A geometric morphometric analysis was carried out on the crania of 13 species of elephant-shrews (Macroscelidea), a group of African mammals whose phylogeny is still debated. The material examined consisted of 313 crania and included all the genera of Macroscelididae, the unique family recognized by taxonomists. The results obtained from the analysis of the cranium shape and size, either from dorsal or lateral view, were very similar. The Wrst one appeared more reliable because of the higher number of intersection points Wxed between the cranial sutures. All the cranial features that distinguished the genus Rhynchocyon were a consequence of the extreme enlargement of frontal bones. Instead, within the subfamily Macroscelidinae, the diVerences between genera were based on modiWcation involving other bones, mainly mastoids and nasals, as shown by the deformation grids. A cluster analysis con- Wrmed the traditional subdivision in two subfamilies (Rhynchocyoninae and Macroscelidinae) but suggested a diVerent relationship among the recognized genera belonging to Macroscelidinae. Our results are congruent with data obtained from previous biochemical research and support the traditional subdivision in two subfamilies, the monophily of the genus Elephantulus and its closeness with Petrodromus, relating to their similar cranium shapes. The latter presumably is a case of gigantism as adaptation to forest habitats. Further studies on all the species of Elephantulus could provide new evidence for assessing the relationships within this clade, including Macroscelides that by the present analysis appeared as a well-distinguished taxonomic entity.

PANCHETTI F, SCALICI M, CARPANETO G, & GIBERTINI G (2008). Shape and size variation in the cranium of elephant-shrews: a morphometric contribution to a phylogenetic debate. ZOOMORPHOLOGY, 127, 69-82 [10.1007/s00435-007-0053-1].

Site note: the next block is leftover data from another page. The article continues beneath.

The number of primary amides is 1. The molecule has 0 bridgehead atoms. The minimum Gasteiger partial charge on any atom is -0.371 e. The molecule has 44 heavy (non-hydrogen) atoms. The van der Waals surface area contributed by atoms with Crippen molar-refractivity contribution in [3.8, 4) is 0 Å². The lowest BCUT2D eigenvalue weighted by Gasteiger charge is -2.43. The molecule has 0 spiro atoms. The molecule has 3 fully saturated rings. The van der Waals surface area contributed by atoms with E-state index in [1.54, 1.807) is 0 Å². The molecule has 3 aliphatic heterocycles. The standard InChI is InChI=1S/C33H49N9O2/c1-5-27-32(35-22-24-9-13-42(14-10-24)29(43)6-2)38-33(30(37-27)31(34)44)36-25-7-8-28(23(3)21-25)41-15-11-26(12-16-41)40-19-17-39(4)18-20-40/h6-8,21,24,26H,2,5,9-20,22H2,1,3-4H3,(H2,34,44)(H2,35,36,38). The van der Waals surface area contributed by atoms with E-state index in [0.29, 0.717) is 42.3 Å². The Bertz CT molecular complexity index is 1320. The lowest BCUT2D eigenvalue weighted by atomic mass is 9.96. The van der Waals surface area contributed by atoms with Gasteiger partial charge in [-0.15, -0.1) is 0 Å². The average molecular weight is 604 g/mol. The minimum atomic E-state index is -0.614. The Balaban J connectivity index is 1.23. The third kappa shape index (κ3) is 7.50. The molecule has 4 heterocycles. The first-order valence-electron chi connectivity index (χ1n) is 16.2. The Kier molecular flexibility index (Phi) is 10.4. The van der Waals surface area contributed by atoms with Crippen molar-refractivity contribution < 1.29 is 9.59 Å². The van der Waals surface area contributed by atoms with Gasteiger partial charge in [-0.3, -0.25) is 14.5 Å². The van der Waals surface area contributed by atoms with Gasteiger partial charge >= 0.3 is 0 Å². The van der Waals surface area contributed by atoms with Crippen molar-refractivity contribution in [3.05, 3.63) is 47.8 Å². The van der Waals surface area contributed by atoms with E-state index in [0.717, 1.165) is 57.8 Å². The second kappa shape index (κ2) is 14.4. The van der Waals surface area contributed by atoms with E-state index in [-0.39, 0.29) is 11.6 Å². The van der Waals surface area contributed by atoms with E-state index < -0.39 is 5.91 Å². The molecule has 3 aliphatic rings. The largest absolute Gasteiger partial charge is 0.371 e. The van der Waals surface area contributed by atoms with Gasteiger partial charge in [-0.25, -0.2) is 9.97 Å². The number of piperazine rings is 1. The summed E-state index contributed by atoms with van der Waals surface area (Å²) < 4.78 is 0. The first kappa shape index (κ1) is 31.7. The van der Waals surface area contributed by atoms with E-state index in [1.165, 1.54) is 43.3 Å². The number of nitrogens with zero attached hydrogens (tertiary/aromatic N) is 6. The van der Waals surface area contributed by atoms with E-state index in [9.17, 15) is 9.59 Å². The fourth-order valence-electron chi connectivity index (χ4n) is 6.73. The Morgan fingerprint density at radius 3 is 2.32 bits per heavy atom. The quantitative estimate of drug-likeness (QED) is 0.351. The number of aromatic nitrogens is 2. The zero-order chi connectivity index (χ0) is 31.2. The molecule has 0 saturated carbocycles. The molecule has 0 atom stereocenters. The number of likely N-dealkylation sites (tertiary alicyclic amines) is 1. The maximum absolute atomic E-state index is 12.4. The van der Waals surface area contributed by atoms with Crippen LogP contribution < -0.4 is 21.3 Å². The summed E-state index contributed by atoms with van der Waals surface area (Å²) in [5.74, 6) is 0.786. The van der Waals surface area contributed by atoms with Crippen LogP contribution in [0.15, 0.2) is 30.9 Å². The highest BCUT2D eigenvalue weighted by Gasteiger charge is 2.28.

Shape and size variation in the cranium of elephant-shrews: a morphometric contribution to a phylogenetic debate

SCALICI, MASSIMILIANO;CARPANETO, Giuseppe;
2008

Abstract

A geometric morphometric analysis was carried out on the crania of 13 species of elephant-shrews (Macroscelidea), a group of African mammals whose phylogeny is still debated. The material examined consisted of 313 crania and included all the genera of Macroscelididae, the unique family recognized by taxonomists. The results obtained from the analysis of the cranium shape and size, either from dorsal or lateral view, were very similar. The Wrst one appeared more reliable because of the higher number of intersection points Wxed between the cranial sutures. All the cranial features that distinguished the genus Rhynchocyon were a consequence of the extreme enlargement of frontal bones. Instead, within the subfamily Macroscelidinae, the diVerences between genera were based on modiWcation involving other bones, mainly mastoids and nasals, as shown by the deformation grids. A cluster analysis con- Wrmed the traditional subdivision in two subfamilies (Rhynchocyoninae and Macroscelidinae) but suggested a diVerent relationship among the recognized genera belonging to Macroscelidinae. Our results are congruent with data obtained from previous biochemical research and support the traditional subdivision in two subfamilies, the monophily of the genus Elephantulus and its closeness with Petrodromus, relating to their similar cranium shapes. The latter presumably is a case of gigantism as adaptation to forest habitats. Further studies on all the species of Elephantulus could provide new evidence for assessing the relationships within this clade, including Macroscelides that by the present analysis appeared as a well-distinguished taxonomic entity.
PANCHETTI F, SCALICI M, CARPANETO G, & GIBERTINI G (2008). Shape and size variation in the cranium of elephant-shrews: a morphometric contribution to a phylogenetic debate. ZOOMORPHOLOGY, 127, 69-82 [10.1007/s00435-007-0053-1].
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Utilizza questo identificativo per citare o creare un link a questo documento: http://hdl.handle.net/11590/141599
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